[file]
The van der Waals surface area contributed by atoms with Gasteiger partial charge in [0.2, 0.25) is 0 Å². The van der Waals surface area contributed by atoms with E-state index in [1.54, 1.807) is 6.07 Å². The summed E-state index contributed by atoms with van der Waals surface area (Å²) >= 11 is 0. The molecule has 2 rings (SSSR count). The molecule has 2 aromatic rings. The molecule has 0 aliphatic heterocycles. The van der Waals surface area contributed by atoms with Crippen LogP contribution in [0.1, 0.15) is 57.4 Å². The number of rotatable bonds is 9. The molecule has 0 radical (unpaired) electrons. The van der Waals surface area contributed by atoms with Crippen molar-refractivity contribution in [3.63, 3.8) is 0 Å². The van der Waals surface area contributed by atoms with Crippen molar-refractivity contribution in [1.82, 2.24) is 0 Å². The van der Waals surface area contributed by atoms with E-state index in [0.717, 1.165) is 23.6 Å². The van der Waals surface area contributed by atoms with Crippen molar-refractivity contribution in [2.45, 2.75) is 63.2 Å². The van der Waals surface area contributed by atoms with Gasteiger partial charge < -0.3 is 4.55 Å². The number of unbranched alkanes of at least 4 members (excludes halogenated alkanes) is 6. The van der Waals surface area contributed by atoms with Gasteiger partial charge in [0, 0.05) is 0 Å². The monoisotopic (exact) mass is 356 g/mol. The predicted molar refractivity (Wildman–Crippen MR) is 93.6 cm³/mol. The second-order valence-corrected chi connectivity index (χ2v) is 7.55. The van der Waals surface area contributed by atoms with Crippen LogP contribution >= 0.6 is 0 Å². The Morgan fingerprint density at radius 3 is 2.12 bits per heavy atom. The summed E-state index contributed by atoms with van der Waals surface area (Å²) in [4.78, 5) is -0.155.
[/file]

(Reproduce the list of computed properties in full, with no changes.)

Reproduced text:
The van der Waals surface area contributed by atoms with Gasteiger partial charge in [0.2, 0.25) is 0 Å². The van der Waals surface area contributed by atoms with E-state index in [1.54, 1.807) is 6.07 Å². The summed E-state index contributed by atoms with van der Waals surface area (Å²) >= 11 is 0. The molecule has 2 rings (SSSR count). The molecule has 2 aromatic rings. The molecule has 0 aliphatic heterocycles. The van der Waals surface area contributed by atoms with Crippen LogP contribution in [0.1, 0.15) is 57.4 Å². The number of rotatable bonds is 9. The molecule has 0 radical (unpaired) electrons. The van der Waals surface area contributed by atoms with Crippen molar-refractivity contribution in [3.63, 3.8) is 0 Å². The van der Waals surface area contributed by atoms with Crippen molar-refractivity contribution in [1.82, 2.24) is 0 Å². The van der Waals surface area contributed by atoms with E-state index in [0.717, 1.165) is 23.6 Å². The van der Waals surface area contributed by atoms with Crippen molar-refractivity contribution in [2.45, 2.75) is 63.2 Å². The van der Waals surface area contributed by atoms with Gasteiger partial charge < -0.3 is 4.55 Å². The number of unbranched alkanes of at least 4 members (excludes halogenated alkanes) is 6. The van der Waals surface area contributed by atoms with Gasteiger partial charge in [0, 0.05) is 0 Å². The monoisotopic (exact) mass is 356 g/mol. The predicted molar refractivity (Wildman–Crippen MR) is 93.6 cm³/mol. The second-order valence-corrected chi connectivity index (χ2v) is 7.55. The van der Waals surface area contributed by atoms with Crippen LogP contribution >= 0.6 is 0 Å². The Morgan fingerprint density at radius 3 is 2.12 bits per heavy atom. The summed E-state index contributed by atoms with van der Waals surface area (Å²) in [4.78, 5) is -0.155.